Standing two stories above the heads of unsuspecting New Yorkers is a majestic, unexplored landscape known as the High Line. From below, its bits of steel and concrete snake between lots, hide behind buildings, and arch across streets, offering mere glimpses, mere suggestions of what awaits above. Only when one is up there, up on the High Line, is its true character unveiled.
The High Line is an out-of-use elevated rail viaduct that runs for 1.45 miles along Manhattan's West Side. Built in the 1930s as an elevated passageway for freight trains, it remains standing, a living vestige of the city's transportation and manufacturing history. Beginning at 34th Street, it stretches along the edge of the Hudson River, through West Chelsea's tree-lined blocks and art galleries, into the heart of the Meat Packing District, terminating on Gansevoort Street. The structure -- owned by CSX Transportation -- has been out of use since 1980. On its neglected surface, a whole new world has emerged: wildflowers sprout up colorfully between rails, fruit trees have taken root, and birds nest freely.
It is truly a magic landscape, and one that has captured the imagination of Joel Sternfeld, a photographer who has been shooting atop the structure for over two years. "A true working landscape and an artifact," the High Line intrigues Joel for its historical value as ruin, as well as its visceral value as secret space. Comparing a walk along the rails to a rural experience, he notes "it is so tranquil and so peaceful and so calming that it just became my sanctuary up here." Since the High Line is closed to the public, very few people have experienced its wonder. Joel's photographs capture the structure's varied seasons and moods for the curious that linger below.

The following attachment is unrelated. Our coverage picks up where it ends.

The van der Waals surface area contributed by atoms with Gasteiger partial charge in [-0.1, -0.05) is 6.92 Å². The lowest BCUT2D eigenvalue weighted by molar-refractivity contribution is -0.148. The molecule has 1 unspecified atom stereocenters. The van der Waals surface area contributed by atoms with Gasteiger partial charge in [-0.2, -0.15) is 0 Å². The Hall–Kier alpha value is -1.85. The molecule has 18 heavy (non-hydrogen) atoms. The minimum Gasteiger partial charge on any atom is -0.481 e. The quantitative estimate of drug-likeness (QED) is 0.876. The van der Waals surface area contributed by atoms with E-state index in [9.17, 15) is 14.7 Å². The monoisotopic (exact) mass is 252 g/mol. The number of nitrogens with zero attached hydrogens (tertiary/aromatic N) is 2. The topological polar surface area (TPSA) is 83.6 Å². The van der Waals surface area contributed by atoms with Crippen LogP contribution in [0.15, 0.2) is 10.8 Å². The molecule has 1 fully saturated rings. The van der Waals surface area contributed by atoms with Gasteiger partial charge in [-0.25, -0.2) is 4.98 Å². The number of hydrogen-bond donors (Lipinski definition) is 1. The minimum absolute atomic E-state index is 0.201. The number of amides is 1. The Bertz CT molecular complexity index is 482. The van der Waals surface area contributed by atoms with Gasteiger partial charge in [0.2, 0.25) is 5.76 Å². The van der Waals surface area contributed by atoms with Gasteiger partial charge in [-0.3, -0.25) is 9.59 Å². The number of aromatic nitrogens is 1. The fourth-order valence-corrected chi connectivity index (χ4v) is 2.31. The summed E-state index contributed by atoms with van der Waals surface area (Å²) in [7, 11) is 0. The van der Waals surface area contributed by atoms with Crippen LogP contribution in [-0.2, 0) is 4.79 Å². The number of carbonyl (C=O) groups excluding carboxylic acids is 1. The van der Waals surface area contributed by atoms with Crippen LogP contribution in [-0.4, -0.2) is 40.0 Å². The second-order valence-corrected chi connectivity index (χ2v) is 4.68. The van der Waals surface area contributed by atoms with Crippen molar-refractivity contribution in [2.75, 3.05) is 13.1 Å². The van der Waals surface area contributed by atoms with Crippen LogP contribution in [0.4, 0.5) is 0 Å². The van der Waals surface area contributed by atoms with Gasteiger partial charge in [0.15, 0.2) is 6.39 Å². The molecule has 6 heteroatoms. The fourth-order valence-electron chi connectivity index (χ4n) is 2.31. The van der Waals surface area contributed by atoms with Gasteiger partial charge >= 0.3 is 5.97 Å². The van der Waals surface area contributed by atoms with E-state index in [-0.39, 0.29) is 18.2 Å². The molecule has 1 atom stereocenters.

Joel calls the structure "a ruin", and like many ruins, the High Line is currently under threat of demolition. The Chelsea Property Owners, a group of several businesses who own real estate beneath the structure, see the High Line as unsightly and dangerous, and believe that the value of their holdings will rise if it is demolished. The Friends of the High Line is a non-profit organization dedicated to the preservation and reuse of the High Line. They believe this neglected landmark offers New Yorkers the opportunity to create a one-of-a-kind grand, public promenade.
The Bloomberg administration is currently conducting a feasibility study to determine whether to support the preservation of the High Line for public reuse through the federal "Rails-to-Trails" program or to pursue demolition. As of today, its fate is undetermined.
For more on the High Line visit http://www.thehighline.org